I learned 2 important lessons the hard way about fundraising, that dramatically shifted my approach:
People who are building things in the Jewish world are not less than, nor should they feel any sense of rejection from donors. Donors should feel privileged to partner with those of us trying to build something unique and influential- we’re not less than or more than. I started to look at fundraising not as begging for money, but as an opportunity to partner with us to make a change. If you want to partner with us, great, if not, great. Some donors don’t want to donate to my cause, and I don’t feel badly about that and neither should they. I want my donors to feel energized and excited about my cause, that we are on a journey together. This change in approach dramatically shifted my experience as a fundraiser- we are on a journey with our donors. The second major lesson I learned is that you are especially vulnerable when you rely on a few major donors. If you have a whole crowd of smaller donors, not only are your revenue streams more secure, but you are more likely to remain honest in your mission. We are looking to create value for thousands of people, not just a few pulling the strings.
What person (or people) has had a particularly big influence on your Jewish communal work?
My brother Kuti Shalev, who taught me to think effectively about how to bring a great idea to life that really serves the community. There are a lot of brilliant visionaries out there who think they have a way to serve the Jewish community. You can spend a lot of money building those ideas, but then it doesn’t work. You know the phrase, “build it and they will come”, well very often, we spend a lot of money building something and then they dont come, because you didn’t really understand the people you were serving. My brother is very into early startup methodology which really teaches you to find product market fit, to really ensure that the product you are building has a hungry market that is interested in what you are selling or creating. A way you can save a lot of money and time is by building something called ‘MVP’ (minimal viable product), launch it, ship it and see if people like it. That idea has had a profound impact on me, because my intuition is like everyone else’s in the field which is a top down approach- but it turns out, that’s a fast way to waste a lot of time and money. Now, when I build a product or think of an initiative for the community, I try very hard to ask the right questions and really think about what the market wants and what people need. Then I create something very small to test my hypothesis, using as few resources as possible to see if the idea works.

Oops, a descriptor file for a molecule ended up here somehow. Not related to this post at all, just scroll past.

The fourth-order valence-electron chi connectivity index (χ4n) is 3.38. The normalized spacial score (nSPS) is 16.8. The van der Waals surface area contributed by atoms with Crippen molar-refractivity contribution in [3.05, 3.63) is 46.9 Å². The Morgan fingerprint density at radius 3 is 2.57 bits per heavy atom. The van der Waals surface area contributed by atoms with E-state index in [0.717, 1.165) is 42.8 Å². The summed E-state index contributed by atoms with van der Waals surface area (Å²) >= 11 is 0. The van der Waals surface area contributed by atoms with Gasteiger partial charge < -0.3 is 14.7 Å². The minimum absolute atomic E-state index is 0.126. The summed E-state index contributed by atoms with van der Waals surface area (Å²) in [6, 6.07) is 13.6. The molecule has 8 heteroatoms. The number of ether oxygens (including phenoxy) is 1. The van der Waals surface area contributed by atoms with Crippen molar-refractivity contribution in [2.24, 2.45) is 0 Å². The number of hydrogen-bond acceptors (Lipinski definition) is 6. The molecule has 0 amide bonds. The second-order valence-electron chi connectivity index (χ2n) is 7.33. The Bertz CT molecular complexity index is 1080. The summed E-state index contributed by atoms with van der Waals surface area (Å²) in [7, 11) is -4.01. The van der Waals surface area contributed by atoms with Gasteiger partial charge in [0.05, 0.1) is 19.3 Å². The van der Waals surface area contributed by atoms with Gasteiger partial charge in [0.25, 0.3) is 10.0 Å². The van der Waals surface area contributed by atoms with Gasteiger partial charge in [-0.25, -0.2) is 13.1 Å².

What advice would you give to other young people who want to make more of an impact on the Jewish community?
I would advise others looking to get into Jewish communal work to be very sensitive and wise about what your sources of revenue are or could be. A lot of us go into communal work for idealism, and many people become quickly jaded as they spend a lot of their time fundraising. Some people can become resentful, thinking that the money should just show up if they are showing up to do good work for the community. I believe that before going into communal work, you should be very responsible and curious about your revenue streams, and you should set up your organizations to ensure that you have a steady income. When you are realistic, and your organization is set up for success, then you are proud of how you make your money. You are partnering with your donors, and not extracting money from them, and you can be proud that your dreams are financially sustainable.
See who else is making an impactView More
Know someone making an impact?
If you know someone that's changing the Jewish World, and would be a perfect feature on the MyImpact Project, we'd love to hear from you!
Email us at firstname.lastname@example.org